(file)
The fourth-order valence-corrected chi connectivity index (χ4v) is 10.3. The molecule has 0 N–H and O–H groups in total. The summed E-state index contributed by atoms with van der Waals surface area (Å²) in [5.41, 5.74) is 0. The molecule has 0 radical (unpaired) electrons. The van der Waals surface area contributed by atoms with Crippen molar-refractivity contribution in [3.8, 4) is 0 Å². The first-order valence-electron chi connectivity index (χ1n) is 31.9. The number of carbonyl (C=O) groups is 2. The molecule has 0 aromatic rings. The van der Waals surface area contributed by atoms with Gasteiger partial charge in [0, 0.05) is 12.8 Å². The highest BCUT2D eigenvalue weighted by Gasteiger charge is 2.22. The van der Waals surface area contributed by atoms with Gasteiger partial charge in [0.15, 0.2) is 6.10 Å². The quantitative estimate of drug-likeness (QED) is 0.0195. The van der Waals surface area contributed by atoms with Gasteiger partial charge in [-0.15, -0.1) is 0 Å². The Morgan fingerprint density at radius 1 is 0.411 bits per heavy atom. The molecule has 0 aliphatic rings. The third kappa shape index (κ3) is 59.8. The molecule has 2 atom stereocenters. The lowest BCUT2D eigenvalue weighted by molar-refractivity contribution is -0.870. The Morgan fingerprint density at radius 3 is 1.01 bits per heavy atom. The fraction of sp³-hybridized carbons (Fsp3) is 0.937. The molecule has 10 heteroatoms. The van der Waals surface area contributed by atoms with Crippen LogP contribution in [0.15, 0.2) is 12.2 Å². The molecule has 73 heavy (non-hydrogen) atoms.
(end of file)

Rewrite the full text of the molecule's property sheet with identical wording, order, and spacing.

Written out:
The fourth-order valence-corrected chi connectivity index (χ4v) is 10.3. The molecule has 0 N–H and O–H groups in total. The summed E-state index contributed by atoms with van der Waals surface area (Å²) in [5.41, 5.74) is 0. The molecule has 0 radical (unpaired) electrons. The van der Waals surface area contributed by atoms with Crippen molar-refractivity contribution in [3.8, 4) is 0 Å². The first-order valence-electron chi connectivity index (χ1n) is 31.9. The number of carbonyl (C=O) groups is 2. The molecule has 0 aromatic rings. The van der Waals surface area contributed by atoms with Gasteiger partial charge in [0, 0.05) is 12.8 Å². The highest BCUT2D eigenvalue weighted by Gasteiger charge is 2.22. The van der Waals surface area contributed by atoms with Gasteiger partial charge in [0.15, 0.2) is 6.10 Å². The quantitative estimate of drug-likeness (QED) is 0.0195. The van der Waals surface area contributed by atoms with Gasteiger partial charge in [-0.15, -0.1) is 0 Å². The Morgan fingerprint density at radius 1 is 0.411 bits per heavy atom. The molecule has 0 aliphatic rings. The third kappa shape index (κ3) is 59.8. The molecule has 2 atom stereocenters. The lowest BCUT2D eigenvalue weighted by molar-refractivity contribution is -0.870. The Morgan fingerprint density at radius 3 is 1.01 bits per heavy atom. The fraction of sp³-hybridized carbons (Fsp3) is 0.937. The molecule has 10 heteroatoms. The van der Waals surface area contributed by atoms with Crippen LogP contribution in [0.15, 0.2) is 12.2 Å². The molecule has 73 heavy (non-hydrogen) atoms.